EDITORIAL: Curbing drug supply minus the killing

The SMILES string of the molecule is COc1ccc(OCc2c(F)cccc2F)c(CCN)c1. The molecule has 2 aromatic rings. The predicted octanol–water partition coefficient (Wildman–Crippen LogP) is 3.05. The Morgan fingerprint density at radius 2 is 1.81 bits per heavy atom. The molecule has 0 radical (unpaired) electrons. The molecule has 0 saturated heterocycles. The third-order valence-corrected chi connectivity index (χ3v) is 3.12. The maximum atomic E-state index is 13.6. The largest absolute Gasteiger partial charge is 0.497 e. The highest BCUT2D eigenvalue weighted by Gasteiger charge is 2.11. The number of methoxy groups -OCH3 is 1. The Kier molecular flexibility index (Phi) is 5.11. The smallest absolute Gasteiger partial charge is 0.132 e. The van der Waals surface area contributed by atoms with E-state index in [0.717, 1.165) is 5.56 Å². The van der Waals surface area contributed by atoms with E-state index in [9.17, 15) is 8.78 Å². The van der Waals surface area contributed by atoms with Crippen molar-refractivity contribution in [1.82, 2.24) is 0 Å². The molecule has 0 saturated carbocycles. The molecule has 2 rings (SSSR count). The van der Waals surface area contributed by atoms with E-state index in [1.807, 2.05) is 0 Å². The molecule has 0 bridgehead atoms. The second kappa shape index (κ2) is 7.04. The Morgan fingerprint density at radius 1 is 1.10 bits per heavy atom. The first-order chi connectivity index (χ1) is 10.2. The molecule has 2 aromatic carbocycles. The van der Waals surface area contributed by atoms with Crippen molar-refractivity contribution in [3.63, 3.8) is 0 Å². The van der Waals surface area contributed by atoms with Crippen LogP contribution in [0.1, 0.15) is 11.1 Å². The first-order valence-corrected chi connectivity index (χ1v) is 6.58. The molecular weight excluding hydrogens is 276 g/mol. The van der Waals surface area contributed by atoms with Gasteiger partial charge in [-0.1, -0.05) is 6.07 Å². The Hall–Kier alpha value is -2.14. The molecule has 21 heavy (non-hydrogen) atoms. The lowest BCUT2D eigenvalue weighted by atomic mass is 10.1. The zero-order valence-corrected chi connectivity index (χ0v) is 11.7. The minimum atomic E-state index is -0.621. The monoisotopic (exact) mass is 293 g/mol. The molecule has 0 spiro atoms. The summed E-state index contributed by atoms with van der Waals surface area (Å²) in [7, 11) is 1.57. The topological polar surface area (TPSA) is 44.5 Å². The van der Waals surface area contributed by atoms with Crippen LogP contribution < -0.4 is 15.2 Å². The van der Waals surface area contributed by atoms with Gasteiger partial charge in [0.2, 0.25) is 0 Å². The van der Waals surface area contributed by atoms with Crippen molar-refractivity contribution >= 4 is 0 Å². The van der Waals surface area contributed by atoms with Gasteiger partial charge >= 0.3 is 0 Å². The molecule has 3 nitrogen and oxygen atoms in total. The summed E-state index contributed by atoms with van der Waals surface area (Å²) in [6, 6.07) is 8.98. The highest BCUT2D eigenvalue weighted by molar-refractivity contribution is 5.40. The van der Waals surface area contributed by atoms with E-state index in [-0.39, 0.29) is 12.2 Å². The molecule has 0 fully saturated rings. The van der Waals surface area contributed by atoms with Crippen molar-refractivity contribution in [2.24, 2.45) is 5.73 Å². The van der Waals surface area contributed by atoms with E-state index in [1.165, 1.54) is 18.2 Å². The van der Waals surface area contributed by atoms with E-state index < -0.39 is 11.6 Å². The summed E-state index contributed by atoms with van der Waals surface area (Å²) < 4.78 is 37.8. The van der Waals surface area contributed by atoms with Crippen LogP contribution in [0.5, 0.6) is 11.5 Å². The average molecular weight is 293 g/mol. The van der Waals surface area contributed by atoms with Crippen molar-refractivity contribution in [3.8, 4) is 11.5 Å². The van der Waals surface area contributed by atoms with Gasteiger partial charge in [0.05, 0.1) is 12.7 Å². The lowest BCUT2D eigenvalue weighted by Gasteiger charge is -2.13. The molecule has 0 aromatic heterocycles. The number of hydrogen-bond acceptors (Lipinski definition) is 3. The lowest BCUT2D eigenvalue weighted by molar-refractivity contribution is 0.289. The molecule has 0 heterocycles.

WAGING the war against illegal drug can be bloodless like what the operatives of the Philippine Drug Enforcement Agency (PDEA) in Camarines Sur has shown to us in two separate anti-drug operations, four days apart, on November 4 and 8. The anti-drug operations were not only noteworthy because the confiscated drugs weighing two kilos were worth P10M to P12M but because the PDEA agents, unlike their police counterpart, spared the lives of the suspected drug dealers. Had the recent anti-drug operations in Camarines Sur involved the Philippine National Police (PNP), who knows where the suspects would be now, given the pattern where operations by police operatives resulted in the deaths of suspected drug users and pushers, even while the tiny volume of drugs confiscated would hardly tilt the balance of a regular weighing scale. It will be recalled that on Sept. 22 last year, four suspected drug users were mowed down by the police in Naga City at Sitio Matiway in Barangay San Felipe. One of the fatalities was Gualberto Manlangit Jr., the son of prominent lawyer Gualberto Sr. who died a year earlier, and another one, a balikbayan named Michael Alexander Bofete Imperial who had just arrived on vacation from Australia. Two other suspects were found lifeless inside the house with gunshot wounds. Like the other anti-drug operations conducted by the police, the official statement of the PNP was the oft-repeated line that the suspects fought off (“nanlaban”) with the arresting law enforcement officers. Despite the police version of a gun battle, however, suggesting commotion before the suspects died, the bottles of liquor and glasses on the table where the suspects were supposedly drinking remained undisturbed even after the violent incident. What the police had found were a couple of sachets of suspected shabu which cost the lives of four young men. Compared to the Oplan Double Barrel and Oplan Double Reloaded of the PNP that resulted in the deaths of thousands of suspected drug users and pushers, what the PDEA agents in Camarines Sur teach us is that the battle against illegal drugs can be won without killing the suspects and yet yield significant result. It also shows that, indeed, illegal drug suspects would think twice before fighting off the better armed arresting officers and thus there is rarer chance of “nanglaban.” It is worthwhile to note that the successful operation by PDEA Camarines Sur agents (where the suspects were kept alive after the arrest) somehow connects to the suppliers of shabu as in the case of the follow up operation that hooked the higher level of distribution channel to the two Nigerian nationals, who are suspected members of a drug cartel controlled by Nigerian syndicate. As it turned out, the four Filipino drug couriers arrested earlier in Naga City (after the drug’s transport from Manila) by the PDEA agents led to the true source of the seized illegal drugs. It was fortunate for the suspects that they were not liquidated by the arresting PDEA officers after the “big haul of one kilo of shabu.” Without witnesses but themselves, it could have been easy for the PDEA agents to plant firearms beside their dead bodies had they were summarily executed then and there. And with the President seemingly condoning extra-judicial killings related to anti-drug war, the PDEA agents could have even earned praise i f they killed the suspect using the “nanglaban” line of reasoning. President Duterte has transferred stewardship of the campaign against the illegal drugs to PDEA nationwide after a survey showed the people did not believe those killed were “nanglaban” and the trust rating of the PNP nosedived. But Duterte had warned that if PDEA fall short of their task, the PNP can always once again take over. Like what Mr. Duterte has already admitted, the PDEA will not succeed in eradicating the drug problem. Without clear guidepost to what a successful anti-drug campaign sans eradicating it means, PDEA will surely fail in the eyes of Mr. Duterte. With only 1,898 PDEA personnel spread nationwide compared to 129,000 policemen deployed in all municipalities, it will not be long that the war against drugs will again be handed to the PNP. Then, more bloodied bodies of suspected drug users and pushers will again hog the headlines. With the PDEA in the frontline of the anti-drug campaign, did we not notice that deaths of suspected drug users and pushers have now become scarce as the daily newscasts show, while seizures of the contraband drugs continue without the dreaded PNP personnel around?